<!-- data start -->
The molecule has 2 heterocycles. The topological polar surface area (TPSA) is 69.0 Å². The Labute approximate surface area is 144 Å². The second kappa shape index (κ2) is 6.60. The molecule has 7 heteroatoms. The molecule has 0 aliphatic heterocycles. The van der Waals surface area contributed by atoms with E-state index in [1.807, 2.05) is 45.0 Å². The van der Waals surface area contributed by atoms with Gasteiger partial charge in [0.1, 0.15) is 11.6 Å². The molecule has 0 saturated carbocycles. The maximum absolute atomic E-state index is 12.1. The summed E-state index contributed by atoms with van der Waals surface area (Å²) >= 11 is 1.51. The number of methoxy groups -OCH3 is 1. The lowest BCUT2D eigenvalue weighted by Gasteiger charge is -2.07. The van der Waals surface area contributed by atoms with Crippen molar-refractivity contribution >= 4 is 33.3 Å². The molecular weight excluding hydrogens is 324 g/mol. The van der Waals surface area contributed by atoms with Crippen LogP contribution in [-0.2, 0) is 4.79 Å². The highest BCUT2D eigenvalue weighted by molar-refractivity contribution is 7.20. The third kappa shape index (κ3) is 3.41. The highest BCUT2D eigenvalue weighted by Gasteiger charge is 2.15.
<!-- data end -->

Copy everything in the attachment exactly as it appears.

The molecule has 2 heterocycles. The topological polar surface area (TPSA) is 69.0 Å². The Labute approximate surface area is 144 Å². The second kappa shape index (κ2) is 6.60. The molecule has 7 heteroatoms. The molecule has 0 aliphatic heterocycles. The van der Waals surface area contributed by atoms with E-state index in [1.807, 2.05) is 45.0 Å². The van der Waals surface area contributed by atoms with Gasteiger partial charge in [0.1, 0.15) is 11.6 Å². The molecule has 0 saturated carbocycles. The maximum absolute atomic E-state index is 12.1. The summed E-state index contributed by atoms with van der Waals surface area (Å²) >= 11 is 1.51. The number of methoxy groups -OCH3 is 1. The lowest BCUT2D eigenvalue weighted by Gasteiger charge is -2.07. The van der Waals surface area contributed by atoms with Crippen molar-refractivity contribution >= 4 is 33.3 Å². The molecular weight excluding hydrogens is 324 g/mol. The van der Waals surface area contributed by atoms with Crippen LogP contribution in [-0.2, 0) is 4.79 Å². The highest BCUT2D eigenvalue weighted by molar-refractivity contribution is 7.20. The third kappa shape index (κ3) is 3.41. The highest BCUT2D eigenvalue weighted by Gasteiger charge is 2.15.